My Work Focuses on: 
the intersection of music, globalization, and technology in twentieth-century African and European musical production and consumption
My Other Interests Include: 
music and decolonization; music and digital culture; the history of science and technology; media studies; popular music studies


More about Sophie Brady

My dissertation explores how movement between Africa and Europe shaped mid-twentieth-century experimental music. I propose that African radio technicians and musicians in the 1950s-1970s were central to the development of experimental avant-garde music. While scholars have long associated experimental music with composers and institutions in Europe and North America, and more recently Latin America and the Middle East, my research explores the contributions of African musicians and technicians during this vital period. Not only were African musicians significantly involved in experimental music making within their own countries and regional context, they also influenced twentieth-century popular and art music all over the world—from musique concrète to New Wave. By centering these actors in the history of experimental music, we can see the genre's global interconnectedness. In addition to offering a more complete history of experimental music, I also complicate conventional notions of African music, which is usually defined according to the binary categories of either traditional or popular music.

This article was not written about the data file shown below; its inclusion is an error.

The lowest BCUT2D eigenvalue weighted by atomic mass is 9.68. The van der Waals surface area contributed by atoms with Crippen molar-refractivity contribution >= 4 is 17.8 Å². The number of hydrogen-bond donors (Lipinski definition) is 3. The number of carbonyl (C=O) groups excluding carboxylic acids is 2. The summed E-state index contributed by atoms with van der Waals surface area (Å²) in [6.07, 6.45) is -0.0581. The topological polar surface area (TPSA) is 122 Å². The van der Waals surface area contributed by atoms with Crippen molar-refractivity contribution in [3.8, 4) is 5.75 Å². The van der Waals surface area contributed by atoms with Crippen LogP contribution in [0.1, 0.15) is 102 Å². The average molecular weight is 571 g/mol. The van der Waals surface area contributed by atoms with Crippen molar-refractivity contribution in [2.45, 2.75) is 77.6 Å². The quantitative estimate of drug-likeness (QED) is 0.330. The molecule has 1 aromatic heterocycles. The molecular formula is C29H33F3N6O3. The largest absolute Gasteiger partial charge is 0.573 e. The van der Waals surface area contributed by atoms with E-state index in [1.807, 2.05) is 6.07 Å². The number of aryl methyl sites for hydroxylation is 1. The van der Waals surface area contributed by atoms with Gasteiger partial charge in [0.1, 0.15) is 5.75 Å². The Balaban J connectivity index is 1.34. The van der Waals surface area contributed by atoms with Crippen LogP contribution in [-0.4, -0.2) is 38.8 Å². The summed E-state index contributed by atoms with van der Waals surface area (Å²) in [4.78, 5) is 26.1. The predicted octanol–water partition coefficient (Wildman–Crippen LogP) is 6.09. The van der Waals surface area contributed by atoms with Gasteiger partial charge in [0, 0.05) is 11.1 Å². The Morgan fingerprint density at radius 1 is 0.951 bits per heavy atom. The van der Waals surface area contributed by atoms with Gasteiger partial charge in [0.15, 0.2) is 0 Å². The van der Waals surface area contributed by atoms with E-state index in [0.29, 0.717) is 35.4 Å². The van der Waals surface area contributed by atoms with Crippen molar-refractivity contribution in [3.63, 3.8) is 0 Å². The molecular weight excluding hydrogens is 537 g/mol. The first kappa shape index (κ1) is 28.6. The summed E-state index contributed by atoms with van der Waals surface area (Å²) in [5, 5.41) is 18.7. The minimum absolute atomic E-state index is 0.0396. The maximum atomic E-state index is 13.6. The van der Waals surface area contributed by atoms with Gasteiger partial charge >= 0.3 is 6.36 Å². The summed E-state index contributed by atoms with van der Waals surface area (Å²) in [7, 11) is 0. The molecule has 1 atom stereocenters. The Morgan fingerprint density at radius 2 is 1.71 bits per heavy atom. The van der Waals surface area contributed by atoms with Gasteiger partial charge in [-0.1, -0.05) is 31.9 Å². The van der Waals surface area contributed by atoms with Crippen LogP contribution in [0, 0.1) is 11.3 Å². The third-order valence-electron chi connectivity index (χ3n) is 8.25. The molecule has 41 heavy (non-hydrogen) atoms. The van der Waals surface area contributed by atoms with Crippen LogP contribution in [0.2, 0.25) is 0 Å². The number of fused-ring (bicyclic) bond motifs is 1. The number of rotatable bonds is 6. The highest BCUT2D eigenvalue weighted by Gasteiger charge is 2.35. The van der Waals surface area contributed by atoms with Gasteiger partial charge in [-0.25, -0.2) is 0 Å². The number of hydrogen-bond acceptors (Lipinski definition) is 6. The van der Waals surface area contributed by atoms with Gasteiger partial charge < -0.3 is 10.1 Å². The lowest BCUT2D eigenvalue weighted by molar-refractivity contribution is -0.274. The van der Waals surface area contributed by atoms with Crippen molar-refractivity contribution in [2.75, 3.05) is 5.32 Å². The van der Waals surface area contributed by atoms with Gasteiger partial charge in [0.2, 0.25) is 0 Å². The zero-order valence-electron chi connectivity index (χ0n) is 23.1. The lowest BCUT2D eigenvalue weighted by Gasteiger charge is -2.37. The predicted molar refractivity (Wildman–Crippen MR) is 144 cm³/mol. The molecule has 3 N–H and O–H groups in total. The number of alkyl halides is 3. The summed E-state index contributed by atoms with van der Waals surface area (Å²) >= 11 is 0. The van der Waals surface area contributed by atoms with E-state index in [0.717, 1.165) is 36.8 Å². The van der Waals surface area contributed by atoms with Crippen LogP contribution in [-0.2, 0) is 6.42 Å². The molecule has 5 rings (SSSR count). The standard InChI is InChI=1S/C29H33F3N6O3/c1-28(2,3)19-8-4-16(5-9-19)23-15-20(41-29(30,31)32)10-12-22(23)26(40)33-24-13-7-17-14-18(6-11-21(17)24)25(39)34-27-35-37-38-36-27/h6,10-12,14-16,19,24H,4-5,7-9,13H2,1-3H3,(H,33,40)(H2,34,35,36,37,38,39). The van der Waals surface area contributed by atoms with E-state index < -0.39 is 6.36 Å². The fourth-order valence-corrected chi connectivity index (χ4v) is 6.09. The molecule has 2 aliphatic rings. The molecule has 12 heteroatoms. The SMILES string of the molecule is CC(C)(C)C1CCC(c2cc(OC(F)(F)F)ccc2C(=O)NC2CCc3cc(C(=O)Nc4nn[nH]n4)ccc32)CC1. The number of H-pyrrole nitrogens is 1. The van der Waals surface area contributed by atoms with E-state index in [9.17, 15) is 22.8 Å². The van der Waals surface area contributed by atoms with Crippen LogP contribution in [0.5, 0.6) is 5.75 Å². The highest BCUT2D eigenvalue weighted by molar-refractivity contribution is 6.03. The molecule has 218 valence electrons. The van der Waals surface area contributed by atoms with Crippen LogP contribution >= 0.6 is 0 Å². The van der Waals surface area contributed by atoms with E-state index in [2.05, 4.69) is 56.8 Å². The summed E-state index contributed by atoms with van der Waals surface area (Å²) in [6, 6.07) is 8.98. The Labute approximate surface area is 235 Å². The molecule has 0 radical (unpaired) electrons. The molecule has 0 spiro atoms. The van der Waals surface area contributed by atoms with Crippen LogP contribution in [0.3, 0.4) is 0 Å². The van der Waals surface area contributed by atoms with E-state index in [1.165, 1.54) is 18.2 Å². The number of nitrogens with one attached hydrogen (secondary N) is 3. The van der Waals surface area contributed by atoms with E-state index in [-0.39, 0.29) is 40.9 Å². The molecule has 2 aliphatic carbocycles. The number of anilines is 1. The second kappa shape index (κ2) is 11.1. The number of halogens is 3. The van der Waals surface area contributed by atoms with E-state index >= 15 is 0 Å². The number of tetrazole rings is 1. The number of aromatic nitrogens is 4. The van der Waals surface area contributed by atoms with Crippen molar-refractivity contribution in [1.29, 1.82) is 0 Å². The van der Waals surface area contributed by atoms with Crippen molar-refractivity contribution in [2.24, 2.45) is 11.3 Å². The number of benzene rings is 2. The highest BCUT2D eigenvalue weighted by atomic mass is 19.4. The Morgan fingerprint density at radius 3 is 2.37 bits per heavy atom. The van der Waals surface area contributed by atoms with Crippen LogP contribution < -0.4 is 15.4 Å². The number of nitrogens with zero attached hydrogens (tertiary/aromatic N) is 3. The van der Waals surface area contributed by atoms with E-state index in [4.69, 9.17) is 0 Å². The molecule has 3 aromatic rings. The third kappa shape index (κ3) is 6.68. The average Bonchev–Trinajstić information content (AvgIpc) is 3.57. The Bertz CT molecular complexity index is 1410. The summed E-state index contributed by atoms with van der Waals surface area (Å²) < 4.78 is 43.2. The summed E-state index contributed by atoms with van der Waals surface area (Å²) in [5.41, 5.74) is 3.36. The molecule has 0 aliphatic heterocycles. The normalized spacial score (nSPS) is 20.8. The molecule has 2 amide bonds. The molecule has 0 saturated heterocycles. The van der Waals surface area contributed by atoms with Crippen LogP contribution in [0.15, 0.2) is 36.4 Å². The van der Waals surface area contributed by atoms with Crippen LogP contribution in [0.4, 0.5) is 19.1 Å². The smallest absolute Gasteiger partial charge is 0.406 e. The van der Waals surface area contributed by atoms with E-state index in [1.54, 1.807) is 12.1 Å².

At Princeton, I have taught undergraduate courses on American music and recording technology (AMS 399 for Professor Emily Thompson) and Western symphonic repertoire (MUS 225 for Professor Ruth Ochs). 

An alto in the Princeton University Glee Club and Early Music Princeton, I am also a Resident Graduate Student at Forbes College, a Graduate Writing Center Fellow, and a member of the Student Friends of the Princeton University Library. 

I have written program notes to accompany concerts and operas for The Glimmerglass Festival, Bard Music Festival, Princeton University Concerts, and others. Sample notes are available upon request. 

Recognition & Awards

Pre-Doctoral Fellowship, West African Research Association, 2020

Annual Meeting Travel Award, Society for Ethnomusicology, 2019

Roy Dickinson Welch Fellowship in Music, Princeton University, 2017-2018

Emerging Leader in the New York Arts, 2016-2017

The W. Caball Greet Prize for Excellence in English Literature, Barnard College, 2015

Phi Beta Kappa, 2015 


“Review: International Music Score Library Project (IMSLP).” Journal of the American Musicological Society 72, No. 3 (December 2019): 920-935.